Brian McCall

Univ. of Wisconsin
J.D. Univ. of Wisconsin Law school

Brian was a geometry teacher through the Teach for America program and started the geometry program at his school

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Constructing the Orthocenter - Problem 1

Brian McCall
Brian McCall

Univ. of Wisconsin
J.D. Univ. of Wisconsin Law school

Brian was a geometry teacher through the Teach for America program and started the geometry program at his school

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The orthocenter of a triangle is the point of concurrency of the three altitudes of that triangle. Recall that altitudes are lines drawn from a vertex, perpendicular to the opposite side. So, find the altitudes. It is sufficient to find only two of the altitudes because the point of intersection of two altitudes of a triangle is the same as the intersection with the third. This point of intersection is the point of concurrency, and the orthocenter of the triangle.

A common construction problem once you know how to construct an altitude is to construct the orthocenter of a triangle. Notice what type of triangle I’ve drawn here it’s an obtuse triangle which means our orthocenter is going to be outside of our circle. But back up what is the orthocenter?

Well the orthocenter is the point of concurrency of the three altitudes, so if I find two of those altitudes then I’ll have my orthocenter. So let’s grab our compass and I’m going to construct an altitude from this point to this opposite side and if I look at it closely I see that I’m not going to have enough room to swing an arc from that vertex. So I’m going to extend this side using my straightedge.

So I’m going to make sure that this side is well extended so that way when I swing my arc I’m going to have two clear points of intersection. So it looks like I need to make my compass a little larger, see if this will work. Okay a little bit larger than that and I’m going to swing an arc so I have two points of intersection. Okay so I’ve got one two points of intersection. I already have one point up here so I just need another point down below here.

Let’s make this a little smaller make sure that it’s at least half of this line segment between those two points of intersection. I’m going to swing an arc here from the other endpoint here, I'm going to swing another arc and I have enough information to draw in my altitude. So I’m going to connect the vertex with that point of intersection.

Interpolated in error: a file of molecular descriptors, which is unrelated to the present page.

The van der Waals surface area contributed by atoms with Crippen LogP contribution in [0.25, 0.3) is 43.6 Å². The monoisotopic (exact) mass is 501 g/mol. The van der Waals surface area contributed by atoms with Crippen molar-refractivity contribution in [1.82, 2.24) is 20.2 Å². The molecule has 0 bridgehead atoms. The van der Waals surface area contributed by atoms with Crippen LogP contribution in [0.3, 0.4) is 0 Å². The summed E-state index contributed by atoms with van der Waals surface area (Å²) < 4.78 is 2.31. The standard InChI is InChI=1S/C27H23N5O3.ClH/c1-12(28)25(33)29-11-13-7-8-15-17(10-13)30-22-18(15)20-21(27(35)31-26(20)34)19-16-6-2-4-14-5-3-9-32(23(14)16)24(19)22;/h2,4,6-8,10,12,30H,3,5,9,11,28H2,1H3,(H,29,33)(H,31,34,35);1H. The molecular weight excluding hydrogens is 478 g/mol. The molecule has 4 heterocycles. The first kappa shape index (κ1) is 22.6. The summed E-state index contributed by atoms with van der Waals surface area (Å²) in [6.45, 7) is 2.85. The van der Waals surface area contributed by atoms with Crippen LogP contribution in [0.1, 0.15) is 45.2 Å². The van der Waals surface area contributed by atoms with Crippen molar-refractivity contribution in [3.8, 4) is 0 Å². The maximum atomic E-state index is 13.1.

So we can mark this as a right angle. So we only need one more and I’m going to chose and altitude from this point to that opposite side so we go back to our compass. We are going to swing another arc and I’m going to extend this just a little bit, so I’m going to swing an arc and we have our two points of intersection we are just doing the same exact process here.

I’m going to swing two arcs, one from each of these endpoints so there’s my first arc and here’s my second arc. So now I can connect this vertex with that point of intersection and it should intersect this altitude at some point.

So if I lined these two up and if I connect them I have constructed my orthocenter which is right here and again to you that if I construct the altitude from this point that it would pass through this point. The way that you would have to do that is you would have to extend this line let me put a dotted line here because I’m not actually going to do that. We did that to extend this line and when you will swing an arc to more and I gain to you that it would look something kind of like this. I get everything lined up. So that will be the third altitude.

All these are concurrent which means they intersect at one point.

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